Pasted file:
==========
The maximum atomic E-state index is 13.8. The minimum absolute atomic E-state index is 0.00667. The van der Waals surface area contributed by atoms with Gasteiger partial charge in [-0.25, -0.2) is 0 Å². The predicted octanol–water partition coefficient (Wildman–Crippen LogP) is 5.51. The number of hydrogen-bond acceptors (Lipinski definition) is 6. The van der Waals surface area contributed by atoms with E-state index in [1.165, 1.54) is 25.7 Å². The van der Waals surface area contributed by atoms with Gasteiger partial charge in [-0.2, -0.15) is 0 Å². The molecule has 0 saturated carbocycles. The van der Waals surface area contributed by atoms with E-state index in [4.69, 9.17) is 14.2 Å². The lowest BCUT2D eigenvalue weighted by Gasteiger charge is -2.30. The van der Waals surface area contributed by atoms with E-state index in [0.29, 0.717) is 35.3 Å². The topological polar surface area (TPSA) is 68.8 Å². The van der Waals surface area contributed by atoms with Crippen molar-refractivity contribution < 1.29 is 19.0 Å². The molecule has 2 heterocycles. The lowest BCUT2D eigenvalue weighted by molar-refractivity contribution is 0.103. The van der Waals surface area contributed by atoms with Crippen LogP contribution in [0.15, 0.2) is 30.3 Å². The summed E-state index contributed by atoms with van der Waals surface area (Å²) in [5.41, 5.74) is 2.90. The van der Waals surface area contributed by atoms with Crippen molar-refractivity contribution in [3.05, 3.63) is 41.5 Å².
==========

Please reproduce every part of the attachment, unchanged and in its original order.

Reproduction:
The maximum atomic E-state index is 13.8. The minimum absolute atomic E-state index is 0.00667. The van der Waals surface area contributed by atoms with Gasteiger partial charge in [-0.25, -0.2) is 0 Å². The predicted octanol–water partition coefficient (Wildman–Crippen LogP) is 5.51. The number of hydrogen-bond acceptors (Lipinski definition) is 6. The van der Waals surface area contributed by atoms with E-state index in [1.165, 1.54) is 25.7 Å². The van der Waals surface area contributed by atoms with Gasteiger partial charge in [-0.2, -0.15) is 0 Å². The molecule has 0 saturated carbocycles. The van der Waals surface area contributed by atoms with E-state index in [4.69, 9.17) is 14.2 Å². The lowest BCUT2D eigenvalue weighted by Gasteiger charge is -2.30. The van der Waals surface area contributed by atoms with E-state index in [0.29, 0.717) is 35.3 Å². The topological polar surface area (TPSA) is 68.8 Å². The van der Waals surface area contributed by atoms with Crippen molar-refractivity contribution < 1.29 is 19.0 Å². The molecule has 2 heterocycles. The lowest BCUT2D eigenvalue weighted by molar-refractivity contribution is 0.103. The van der Waals surface area contributed by atoms with Crippen LogP contribution in [0.15, 0.2) is 30.3 Å². The summed E-state index contributed by atoms with van der Waals surface area (Å²) in [5.41, 5.74) is 2.90. The van der Waals surface area contributed by atoms with Crippen molar-refractivity contribution in [3.05, 3.63) is 41.5 Å².